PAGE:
Wednesday, August 12, 2015

Eddie Gaedel: The Little Guy Who Won't Go Away

Posted By on Wed, Aug 12, 2015 at 6:00 AM

Eddie Gaedel, all three feet and seven inches of him.
  • Eddie Gaedel, all three feet and seven inches of him.

By the time you reach the age of thirteen, you ought to be responsible for what you do. Be that as it may, I went to about 40 home games of the hapless St. Louis Browns in 1951. I never mentioned it to the priest during confession, but maybe I should have.

You could go to your local police station, sign up to become a member of the Browns Knot Hole Club, and get a card for the season that got you in free for all 77 of the games. Scorecards were a dime, and so were peanuts and sodas (except root beer that was fifteen cents). Ice cream and hot dogs were fifteen cents apiece.

The hoity-toity Cardinals shared Sportsman's Park with the Browns (actually, the Browns owned the joint), but members of their knothole club could only get into seven games free. So the kids I knew either rooted for the Browns and cried themselves to sleep, or followed the more fashionable Cardinals and budgeted allowances so they could afford a few more games.

For me, blind loyalty paid off on August 19, 1951. The Browns played a doubleheader against the Detroit Tigers, and in the first inning of the second game, Bill Veeck, the Browns' ingenious owner, sent Eddie Gaedel, a three-foot-seven, 65-pound midget, to the plate with an eighteen-inch bat in his hand. Top to bottom, Gaedel's strike zone was as short as a Manx cat's tail, and he walked on four pitches. At once, Gaedel became famous and infamous without swinging, and I had witnessed one of the most bizarre sports happenings of all time.

Gaedel (pronounced guh-DELL) never stepped into a major-league batter's box again. Reportedly the victim of a mugging, he died in 1961 at age 36. He's buried in a cemetery in Evergreen Park, Illinois, not far from Brian Piccolo, the cancer-stricken Chicago Bears star whose tragic story inspired the film Brian's Song.

All but one of the principals in that surreal Gaedel tableau -- Veeck; Detroit pitcher Bobby "Sugar" Cain; Cain's catcher, Bob Swift; Jim Delsing, who pinch-ran for Gaedel after he blithely jogged to first base; Ed Hurley, the flabbergasted umpire -- are also with the dust. The only chief participant still breathing is Frank Saucier, the scheduled batter when Gaedel was sent to the plate.

Yet there remains a fascination, even a borderline obsession, with what Bill Veeck wrought. Sixty-four years after Gaedel's lone Major League Baseball at-bat, and 54 years after his death, Gaedel-a-mania has reached a zenith. The little guy is seemingly everywhere, his fifteen minutes of fame stretched to encompass decades.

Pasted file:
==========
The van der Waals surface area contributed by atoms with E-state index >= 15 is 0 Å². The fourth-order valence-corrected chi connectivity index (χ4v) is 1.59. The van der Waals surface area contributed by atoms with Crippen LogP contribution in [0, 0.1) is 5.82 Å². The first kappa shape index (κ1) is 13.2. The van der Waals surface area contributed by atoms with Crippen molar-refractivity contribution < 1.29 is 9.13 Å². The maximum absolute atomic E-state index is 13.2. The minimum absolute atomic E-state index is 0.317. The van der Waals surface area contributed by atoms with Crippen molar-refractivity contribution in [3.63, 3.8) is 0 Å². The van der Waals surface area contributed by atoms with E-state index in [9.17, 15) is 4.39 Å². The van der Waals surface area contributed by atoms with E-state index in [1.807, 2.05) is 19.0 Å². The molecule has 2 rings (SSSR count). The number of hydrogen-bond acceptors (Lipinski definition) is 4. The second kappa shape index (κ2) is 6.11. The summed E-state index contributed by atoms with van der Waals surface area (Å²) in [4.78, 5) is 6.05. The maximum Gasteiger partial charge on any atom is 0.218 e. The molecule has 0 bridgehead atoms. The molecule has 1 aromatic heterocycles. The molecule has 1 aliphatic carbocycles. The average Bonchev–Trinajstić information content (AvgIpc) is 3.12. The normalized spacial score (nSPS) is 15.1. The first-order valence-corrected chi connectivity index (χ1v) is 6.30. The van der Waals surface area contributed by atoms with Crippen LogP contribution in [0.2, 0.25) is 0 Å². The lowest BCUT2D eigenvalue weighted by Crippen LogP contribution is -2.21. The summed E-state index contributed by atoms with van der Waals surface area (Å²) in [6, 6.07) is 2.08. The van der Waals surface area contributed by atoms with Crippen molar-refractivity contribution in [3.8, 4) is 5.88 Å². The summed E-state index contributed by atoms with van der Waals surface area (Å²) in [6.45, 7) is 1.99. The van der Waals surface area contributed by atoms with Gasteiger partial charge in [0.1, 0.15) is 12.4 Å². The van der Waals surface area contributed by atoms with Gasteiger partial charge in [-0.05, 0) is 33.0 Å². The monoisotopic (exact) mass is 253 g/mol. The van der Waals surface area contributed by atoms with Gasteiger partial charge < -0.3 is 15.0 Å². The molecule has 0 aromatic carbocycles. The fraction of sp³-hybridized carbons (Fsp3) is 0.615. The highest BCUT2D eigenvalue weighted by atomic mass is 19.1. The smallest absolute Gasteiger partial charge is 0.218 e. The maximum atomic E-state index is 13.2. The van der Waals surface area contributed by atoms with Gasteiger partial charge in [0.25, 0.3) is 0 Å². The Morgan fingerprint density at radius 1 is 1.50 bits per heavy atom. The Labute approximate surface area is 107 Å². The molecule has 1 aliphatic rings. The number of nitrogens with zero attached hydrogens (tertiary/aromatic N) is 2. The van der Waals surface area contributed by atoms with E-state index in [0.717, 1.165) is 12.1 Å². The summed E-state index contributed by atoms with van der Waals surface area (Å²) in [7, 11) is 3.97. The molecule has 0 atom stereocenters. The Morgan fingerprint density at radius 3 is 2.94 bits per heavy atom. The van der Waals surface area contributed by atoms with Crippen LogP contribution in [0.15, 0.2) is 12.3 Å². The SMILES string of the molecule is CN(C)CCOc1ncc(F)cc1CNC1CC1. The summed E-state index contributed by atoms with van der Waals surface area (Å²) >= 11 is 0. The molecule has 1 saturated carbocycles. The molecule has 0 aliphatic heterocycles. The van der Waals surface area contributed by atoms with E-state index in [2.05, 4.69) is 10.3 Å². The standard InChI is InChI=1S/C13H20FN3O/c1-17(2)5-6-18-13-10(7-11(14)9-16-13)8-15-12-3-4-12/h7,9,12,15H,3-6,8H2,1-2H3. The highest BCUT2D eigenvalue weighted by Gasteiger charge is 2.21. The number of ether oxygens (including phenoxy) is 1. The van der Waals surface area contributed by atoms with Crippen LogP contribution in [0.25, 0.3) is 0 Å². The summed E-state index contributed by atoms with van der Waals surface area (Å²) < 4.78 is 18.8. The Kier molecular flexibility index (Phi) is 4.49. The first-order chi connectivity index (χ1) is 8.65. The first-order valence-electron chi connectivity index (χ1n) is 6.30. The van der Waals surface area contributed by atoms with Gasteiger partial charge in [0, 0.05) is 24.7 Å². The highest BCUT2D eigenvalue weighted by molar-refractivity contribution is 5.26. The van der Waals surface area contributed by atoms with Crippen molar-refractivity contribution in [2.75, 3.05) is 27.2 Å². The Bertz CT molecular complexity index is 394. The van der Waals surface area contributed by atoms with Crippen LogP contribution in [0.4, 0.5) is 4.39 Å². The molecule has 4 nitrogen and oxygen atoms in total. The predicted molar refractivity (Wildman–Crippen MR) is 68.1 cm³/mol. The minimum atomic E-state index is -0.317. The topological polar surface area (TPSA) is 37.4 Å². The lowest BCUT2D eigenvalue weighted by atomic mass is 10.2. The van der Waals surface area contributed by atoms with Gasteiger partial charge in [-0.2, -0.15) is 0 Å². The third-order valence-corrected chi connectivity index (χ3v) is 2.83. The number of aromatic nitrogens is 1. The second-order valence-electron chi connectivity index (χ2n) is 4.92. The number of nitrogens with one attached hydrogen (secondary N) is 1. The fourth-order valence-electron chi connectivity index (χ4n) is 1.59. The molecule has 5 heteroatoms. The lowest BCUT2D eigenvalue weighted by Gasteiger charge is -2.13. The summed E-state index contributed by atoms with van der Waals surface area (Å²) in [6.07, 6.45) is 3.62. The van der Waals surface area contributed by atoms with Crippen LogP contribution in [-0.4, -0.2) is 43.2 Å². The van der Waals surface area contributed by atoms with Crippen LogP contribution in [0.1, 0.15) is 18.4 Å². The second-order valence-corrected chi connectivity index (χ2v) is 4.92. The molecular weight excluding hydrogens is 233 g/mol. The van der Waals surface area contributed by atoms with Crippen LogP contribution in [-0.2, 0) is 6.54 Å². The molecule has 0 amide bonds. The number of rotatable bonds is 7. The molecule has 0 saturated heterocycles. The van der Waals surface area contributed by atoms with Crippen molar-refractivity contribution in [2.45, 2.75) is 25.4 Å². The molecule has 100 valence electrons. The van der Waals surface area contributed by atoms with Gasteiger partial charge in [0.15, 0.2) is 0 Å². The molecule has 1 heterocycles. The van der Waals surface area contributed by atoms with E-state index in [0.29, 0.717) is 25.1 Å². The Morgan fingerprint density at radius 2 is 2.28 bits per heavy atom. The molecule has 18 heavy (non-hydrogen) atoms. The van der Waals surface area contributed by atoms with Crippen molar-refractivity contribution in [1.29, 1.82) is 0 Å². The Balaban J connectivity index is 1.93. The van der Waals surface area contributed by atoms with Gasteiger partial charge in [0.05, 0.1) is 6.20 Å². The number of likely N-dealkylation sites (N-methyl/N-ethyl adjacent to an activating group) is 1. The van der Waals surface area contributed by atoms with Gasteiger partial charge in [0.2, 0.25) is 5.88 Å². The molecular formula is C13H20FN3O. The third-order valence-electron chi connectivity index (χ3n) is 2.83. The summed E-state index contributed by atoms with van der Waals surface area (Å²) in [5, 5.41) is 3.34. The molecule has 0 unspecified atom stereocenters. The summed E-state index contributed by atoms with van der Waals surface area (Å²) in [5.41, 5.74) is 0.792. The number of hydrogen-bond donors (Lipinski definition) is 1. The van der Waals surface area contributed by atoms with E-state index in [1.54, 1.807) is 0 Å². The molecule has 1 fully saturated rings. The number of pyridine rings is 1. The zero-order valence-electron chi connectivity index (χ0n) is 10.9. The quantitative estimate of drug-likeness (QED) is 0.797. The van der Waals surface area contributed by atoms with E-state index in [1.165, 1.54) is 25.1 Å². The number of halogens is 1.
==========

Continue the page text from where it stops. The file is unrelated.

Consider:

The Eddie Gaedel Society in Spokane, Washington, will hold its fifth annual meeting-cum-celebration on August 19. There are also chapters in Elburn, Illinois; Los Angeles and Dublin, Ireland.

Also on August 19, the Baseball Reliquary, an educational organization devoted to the history of the sport, is planning a Gaedel celebration in South Pasadena, California.

A bar in Elburn, near Chicago, is called the Eddie Gaedel Pub and Grill. Closer to home, a mural of Gaedel decorates the Tiny Bar, a newly opened establishment on Locust Street downtown.

Memorabilia is everywhere, if you know where to look. Gaedel's toothpick of a bat sold at auction for more than $44,000. His original uniform, which was loaned to him by Bill DeWitt Jr. when DeWitt was a nine-year-old Browns' batboy (he's now the Cardinals' principal owner) resides in Ballpark Village.

When a library in Pasadena, California, presented a Gaedel exhibit last month, one of the items was Gaedel's jockstrap. Meanwhile, the St. Louis Browns Fan Club, which has 340 members, sells a Gaedel montage for $50. And for $155.99, an online company will sell you a replica of the Gaedel uniform jersey (in another stroke of genius, Veeck put the fraction 1/8 on the midget's back).

Bill McCurdy, a Browns diehard in Houston, has written the words for "The Ballad of Eddie Gaedel," sung to the tune of "Rudolph, the Red-Nosed Reindeer." In 2009, Bob Costas hosted a TV special about Gaedel for the Major League Baseball Network, and the Gaedel game is included in Jon Leonoudakis' 2012 documentary, Not Exactly Cooperstown.

Finally, a member of a national club that still plays the old Cadaco Baseball All-Star spinner game created a Gaedel disc that has only one number instead of the usual fourteen: the number nine, for a base on balls. Fittingly, any time you hit the spinner using the Gaedel disc, you get an automatic walk.

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